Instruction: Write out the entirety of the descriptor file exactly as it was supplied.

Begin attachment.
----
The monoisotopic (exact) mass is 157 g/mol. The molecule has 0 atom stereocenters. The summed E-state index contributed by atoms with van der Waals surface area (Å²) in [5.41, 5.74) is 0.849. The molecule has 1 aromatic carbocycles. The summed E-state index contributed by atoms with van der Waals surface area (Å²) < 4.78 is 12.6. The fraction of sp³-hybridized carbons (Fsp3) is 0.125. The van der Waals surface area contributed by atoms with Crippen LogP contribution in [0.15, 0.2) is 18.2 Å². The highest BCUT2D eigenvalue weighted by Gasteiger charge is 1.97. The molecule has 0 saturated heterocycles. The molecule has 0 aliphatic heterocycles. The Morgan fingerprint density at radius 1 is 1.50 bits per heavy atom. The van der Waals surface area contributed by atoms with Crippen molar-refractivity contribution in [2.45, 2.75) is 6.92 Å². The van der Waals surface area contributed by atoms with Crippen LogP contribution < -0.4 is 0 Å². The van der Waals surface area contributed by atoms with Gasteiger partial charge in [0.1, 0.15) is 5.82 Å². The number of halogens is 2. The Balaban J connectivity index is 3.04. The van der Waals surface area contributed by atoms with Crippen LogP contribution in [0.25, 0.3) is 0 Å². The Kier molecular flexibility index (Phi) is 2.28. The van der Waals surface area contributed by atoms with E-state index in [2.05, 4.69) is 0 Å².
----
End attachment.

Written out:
The monoisotopic (exact) mass is 157 g/mol. The molecule has 0 atom stereocenters. The summed E-state index contributed by atoms with van der Waals surface area (Å²) in [5.41, 5.74) is 0.849. The molecule has 1 aromatic carbocycles. The summed E-state index contributed by atoms with van der Waals surface area (Å²) < 4.78 is 12.6. The fraction of sp³-hybridized carbons (Fsp3) is 0.125. The van der Waals surface area contributed by atoms with Crippen LogP contribution in [0.15, 0.2) is 18.2 Å². The highest BCUT2D eigenvalue weighted by Gasteiger charge is 1.97. The molecule has 0 saturated heterocycles. The molecule has 0 aliphatic heterocycles. The Morgan fingerprint density at radius 1 is 1.50 bits per heavy atom. The van der Waals surface area contributed by atoms with Crippen molar-refractivity contribution in [2.45, 2.75) is 6.92 Å². The van der Waals surface area contributed by atoms with Crippen LogP contribution < -0.4 is 0 Å². The van der Waals surface area contributed by atoms with Gasteiger partial charge in [0.1, 0.15) is 5.82 Å². The number of halogens is 2. The Balaban J connectivity index is 3.04. The van der Waals surface area contributed by atoms with Crippen LogP contribution in [0.25, 0.3) is 0 Å². The Kier molecular flexibility index (Phi) is 2.28. The van der Waals surface area contributed by atoms with E-state index in [2.05, 4.69) is 0 Å².